23 SEPTEMBER 1995, Page 43

Putting in the bits he left out

Willis Hall

STREETS AHEAD by Keith Waterhouse Hodder, £16.99, pp. 247 Anyone must needs be barking mad that could imagine I might risk jeopardis- ing a writing partnership that still 'potters on' (Keith Waterhouse's words) after 35 years, to say nothing of a friendship that has flourished for more than half a century. Whatever my opinion of Keith's latest book, I would not nit-pick it.

Having established that position, I am happy to advise all Waterhouse devotees to nip out while the going is good and snatch up his latest autobiographical chunk before the shelves run dry (and he gets tetchy) and they are forced to wait for a second print- ing. Streets Ahead is as wise, as warm and equally as witty as its predecessor, City Lights.

I cannot comment much on the first 100 pages, which pick up at the very point that City Lights left off and concern his early Fleet Street days. During which time, while Keith was getting dug in at the Mirror, I was left behind in Leeds, envying him his by-lines and copying out anonymous form for the now defunct racing paper, the Sporting Pink.

Perhaps it was the dramatist in Keith, I tell myself, that had him hold back his lead- ing support comic character (myself) before giving me Act Two, Scene One, first foul-mouthed appearance on page 103. And while I will not nit-pick, I reserve the right to demur occasionally. I cannot fault for truth that which Keith has chosen to set down on the page — the bits which he has sometimes sneakily left out are the ones which get up my nostrils.

Take our ill-fated mid-Sixties South African jaunt as a case in point. We were there to work on the screenplay of a hybrid movie, Dingaka, which boasted a cast con- sisting of our old chum, Stanley Baker, Juliet Prowse and several thousand Bantus. Suffice it to say about the project that Zulu did more for Stanley's career than Dingaka.

Keenly anti-apartheid, we did not much care for mid-Sixties Johannesburg, which, in its turn, did not much care for Water- house and Hall. The upshot of our bad behaviour being that we were subsequently both awarded certificates denying us the right to return to South Africa. Keith hints, in his book, that the reason for our South African expulsion lay at my door. Nothing of the kind.

Now, I will willingly admit that, during the recording of a radio programme (which, thankfully, was never broadcast), when asked by the smart Afrikaans inter- viewer, 'What do you think of our beautiful country?' my off-the-cuff unguarded answer into the microphone: 'They ought to drop a fucking bomb on it,' might well have been a little ill-advised. But surely not sufficient reason for the both of us to have our cards marked?

There were other reasons which Keith does not see fit to go into. He does reveal how, one evening and in our cups, we amused ourselves in our Johannesburg hotel bar by forming a provisional govern- ment with some understandably nervous Indian waiters. Keith, as I remember, would become Minister for Education, while I (because of my previous British Army regular service) was to be Minister for War. What the book does not include is how, a couple of hours and several vodka- tonics later, I stumbled from my bed to dis- cover my working-partner outside on his bedroom's little balcony and making a swaying, slurring moonlight speech to a bewildered black night-porter in the grounds below — and, indeed, for the ben- efit of anyone who might care to listen that he was prepared, there and then, to lead the country's march towards Freedom.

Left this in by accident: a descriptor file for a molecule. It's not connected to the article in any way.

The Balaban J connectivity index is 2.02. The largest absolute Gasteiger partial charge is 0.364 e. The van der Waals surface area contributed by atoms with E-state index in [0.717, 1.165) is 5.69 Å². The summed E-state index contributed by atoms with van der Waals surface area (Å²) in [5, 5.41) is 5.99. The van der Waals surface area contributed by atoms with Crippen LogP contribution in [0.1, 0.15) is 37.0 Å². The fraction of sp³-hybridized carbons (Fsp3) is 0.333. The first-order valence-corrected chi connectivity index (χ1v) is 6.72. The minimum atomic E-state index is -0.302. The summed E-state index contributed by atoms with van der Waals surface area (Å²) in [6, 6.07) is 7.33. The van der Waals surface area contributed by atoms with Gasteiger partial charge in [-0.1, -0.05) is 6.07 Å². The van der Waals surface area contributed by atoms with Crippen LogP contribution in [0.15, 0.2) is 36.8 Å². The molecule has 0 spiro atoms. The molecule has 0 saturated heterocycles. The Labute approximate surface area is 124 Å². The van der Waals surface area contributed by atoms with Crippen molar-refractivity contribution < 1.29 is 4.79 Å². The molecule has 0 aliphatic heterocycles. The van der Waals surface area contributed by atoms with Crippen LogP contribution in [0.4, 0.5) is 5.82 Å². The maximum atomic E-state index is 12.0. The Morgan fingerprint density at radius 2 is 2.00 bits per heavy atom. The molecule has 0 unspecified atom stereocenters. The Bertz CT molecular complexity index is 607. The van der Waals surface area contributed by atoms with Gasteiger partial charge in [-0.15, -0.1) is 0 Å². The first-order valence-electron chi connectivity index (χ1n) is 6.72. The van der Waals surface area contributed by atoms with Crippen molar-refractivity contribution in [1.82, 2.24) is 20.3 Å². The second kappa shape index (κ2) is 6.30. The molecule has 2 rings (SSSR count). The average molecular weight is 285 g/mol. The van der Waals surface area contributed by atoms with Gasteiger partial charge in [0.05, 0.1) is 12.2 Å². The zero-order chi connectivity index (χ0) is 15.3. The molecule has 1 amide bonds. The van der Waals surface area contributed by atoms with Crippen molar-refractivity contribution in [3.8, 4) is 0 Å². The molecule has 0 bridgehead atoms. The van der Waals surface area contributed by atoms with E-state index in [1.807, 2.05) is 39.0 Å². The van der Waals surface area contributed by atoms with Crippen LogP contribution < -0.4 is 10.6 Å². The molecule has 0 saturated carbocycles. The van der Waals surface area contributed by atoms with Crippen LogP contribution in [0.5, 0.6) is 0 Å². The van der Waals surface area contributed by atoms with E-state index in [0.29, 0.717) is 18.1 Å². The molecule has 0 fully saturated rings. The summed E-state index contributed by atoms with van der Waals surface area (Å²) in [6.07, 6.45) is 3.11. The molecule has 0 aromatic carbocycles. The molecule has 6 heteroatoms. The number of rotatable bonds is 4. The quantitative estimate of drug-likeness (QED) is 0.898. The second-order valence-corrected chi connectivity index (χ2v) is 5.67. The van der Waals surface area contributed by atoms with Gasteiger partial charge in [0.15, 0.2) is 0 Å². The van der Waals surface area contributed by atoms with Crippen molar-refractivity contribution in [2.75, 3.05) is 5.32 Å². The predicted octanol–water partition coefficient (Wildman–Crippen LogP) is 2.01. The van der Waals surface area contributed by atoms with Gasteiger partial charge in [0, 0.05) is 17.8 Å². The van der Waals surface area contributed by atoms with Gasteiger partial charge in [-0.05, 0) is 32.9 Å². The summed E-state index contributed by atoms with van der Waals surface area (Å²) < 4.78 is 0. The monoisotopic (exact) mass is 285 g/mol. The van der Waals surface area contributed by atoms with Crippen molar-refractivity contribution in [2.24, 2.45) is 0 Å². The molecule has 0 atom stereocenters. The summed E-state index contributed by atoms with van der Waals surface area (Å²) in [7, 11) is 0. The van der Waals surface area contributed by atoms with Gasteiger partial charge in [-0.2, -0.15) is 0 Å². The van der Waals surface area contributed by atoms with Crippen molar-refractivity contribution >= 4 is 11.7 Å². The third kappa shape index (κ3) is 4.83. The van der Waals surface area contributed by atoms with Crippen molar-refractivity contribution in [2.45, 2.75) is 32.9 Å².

My fault that Mr Waterhouse was barred from South Africa indeed! Why, if I had not led him gently back to his bed that night, far from being barred from South Africa, he could have spent a great deal longer in it as the guest of Dr Verwoerd.

It seems that Keith is in his most reliable, tip-top, effervescent form when he is not reporting on those occasions in his life when the champagne-glass in his hand was similarly effervescing.

Take, as another example, a business trip we made to Rome in the late-Sixties and which we both enjoyed so much that, to this day, neither of us can remember why we went there. Keith seems to think that we spent a week shepherding Gina Lollabrigida around that city when, I can assure him, it was Claudia Cardinale that graced our arms. A man would need to be well jarred not to be able to distinguish between those two delightful ladies.

But now I am beginning to nit-pick.

Coincidentally, I chanced into Keith some several months ago at Gerry's Club where he was celebrating, in his usual fash- ion, the fact that he had just delivered the manuscript of Streets Ahead to his publish- er.

`I hope,' I told him, 'that you have included the anecdote about the film-star's posh luncheon-party we once attended where our host's fractious lady-partner set down in front of us a silver salver contain- ing the entire meal which consisted of the unheated contents of several tins of Heinz Spaghetti-in-Tomato-Sauce, enjoining us: `Eat that, you bastards."Shit. Fuck,' ripost- ed Keith. 'I forgot that one.'

I mention this not only to confirm the fact that my old friend's memory is failing him as the years slip past, but also to observe that there is more than one partner in Waterhall Productions not short on the foul-mouthed epithet.

Circumstance dictated that I read Streets Ahead during a railway journey. I laughed out loud so heartily (even without the luncheon party anecdote) that I drew dis- approving glances from the mobile-phone users.